Thankfully, the single-player skirmish mode provides a variety of options aimed at minimising this problem. There's even a turbo resource-gathering mode that means you can literally forget about your economy and concentrate on destroying the planet instead.
It may also be worth noting that due to the immense amount of upgrades available, it's very easy to forget where to find the upgrade you want. This problem is compounded by the fact that sometimes an upgrade seems to be completely misplaced. Why, for example, is the upgrade to increase your ships' speed found in a granary? Call us picky, but maybe that kind of technology is more suited to the docks building.
THE WONDER OF TECHNOLOGY
Other ways to push your borders forward include constructing things like universities (which also increase the knowledge of your nation), temples, farms, fortresses and markets.
Markets are particularly useful as they allow you to build caravans that link your cities and increase your income through trade. They also produce merchants who ride out on their faithful mules to set up shop next to various luxury resources dotted around the map, such as lemon trees, gems, horses, rubber, uranium and oil. These luxury resources differ from the five basic resources of wood, metal, food, money and knowledge, mainly because they only become visible when you have reached a certain technology level. Oil, for example, can only be collected once your nation has reached the Modern Age. Your nation will have no real use for it before then anyway. With no tanks to run, ships to sail or planes to fly, what use would you have for it anyway? Another perfect example of how RoN manages to take an idea from the turn-based Civ III and convert it seamlessly into an RTS.
Adding other essential constructions like barracks, stables and war factories to increase your military presence is yet another way of expanding your borders. And Wonders too play a significant role in defining the relative strength of your nation. Knock out a quick Palais de Versailles or Taj Mahal and watch as friends and foes alike recoil in awe.
Borders effectively add a whole new dimension to RTSs that simply hasn't been considered before. But some will no doubt argue it's merely a gimmick to make the map look more interesting. In fairness, if you analyse actual battle mechanics there isn't a huge difference between RoN and its peers. The same tried and tested RTS theories apply - elevation is critical; don't use archers against heavy infantry; establish defence before offence - it's all the usual stuff. And yet if you take away the borders, there's no doubt the game would change significantly. Attrition damage and major game options associated with this attribute would disappear, and many of the technology upgrades would be useless too.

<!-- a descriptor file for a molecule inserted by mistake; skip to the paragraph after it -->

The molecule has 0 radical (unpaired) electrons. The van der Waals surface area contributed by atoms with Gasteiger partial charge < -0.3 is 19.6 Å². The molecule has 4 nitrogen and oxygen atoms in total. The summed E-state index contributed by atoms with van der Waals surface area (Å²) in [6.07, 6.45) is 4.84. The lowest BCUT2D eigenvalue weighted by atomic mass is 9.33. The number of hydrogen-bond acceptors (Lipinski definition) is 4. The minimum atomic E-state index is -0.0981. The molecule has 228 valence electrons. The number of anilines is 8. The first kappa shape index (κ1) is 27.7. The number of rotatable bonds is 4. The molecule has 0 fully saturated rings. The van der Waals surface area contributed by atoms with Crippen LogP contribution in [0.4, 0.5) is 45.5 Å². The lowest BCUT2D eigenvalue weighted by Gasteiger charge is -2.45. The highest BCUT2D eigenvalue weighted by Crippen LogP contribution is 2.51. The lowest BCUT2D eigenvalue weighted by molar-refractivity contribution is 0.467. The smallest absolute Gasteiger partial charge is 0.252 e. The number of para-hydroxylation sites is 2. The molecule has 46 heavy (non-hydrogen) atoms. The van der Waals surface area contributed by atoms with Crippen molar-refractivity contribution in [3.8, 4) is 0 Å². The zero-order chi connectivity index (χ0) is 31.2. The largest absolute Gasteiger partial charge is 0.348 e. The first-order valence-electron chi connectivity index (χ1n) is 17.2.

There's no doubt the advantages of seeing your borders drawn on the map are easy to appreciate. With them, you can instantly see how your actions are affecting the overall strength of your nation. If a border is gradually falling backwards, you know you've got a serious problem that needs to be dealt with. If a border is constant or moving forward you know you're onto a winner.
NIGHT AT THE THEATRE
RoN sets itself apart from other RTSs for another reason - the campaign mode. Bucking the current trend for story-telling, RoN goes down the same route as Total War by having an overview strategic map (the entire world in this case) which is divided up into territories.
Placed into this international theatre of war are 18 nations including Britain, France, Spain, Germany, China, Egypt and Russia, to name but a few. You can choose to battle it out for complete global supremacy as any one of these at the start of the campaign.
Each territory on the map contains prizes such as resources, cash tributes, wonders and supply depots offering extra armies. And the AI-controlled nations are more than aware of the strategic advantages of these features. Some home in on resources, others rush to simply gain as much territory as possible, while others head straight for the supply depots.
AI for all 18 nations is wonderfully varied and well balanced. You can expect the same kind of tactical variation when you get down onto the actual battlefield too. Germans in particular are extremely defensive and take a lot of breaking down. Aztecs meanwhile are overtly aggressive yet leave gaping holes in their lines that can be gleefully exploited by the resourceful aggressor. The only part of the AI that is even slightly dubious is the occasional tendency for units to struggle finding a way across water. Pathfinding eh? As always we're at its schizophrenic mercy.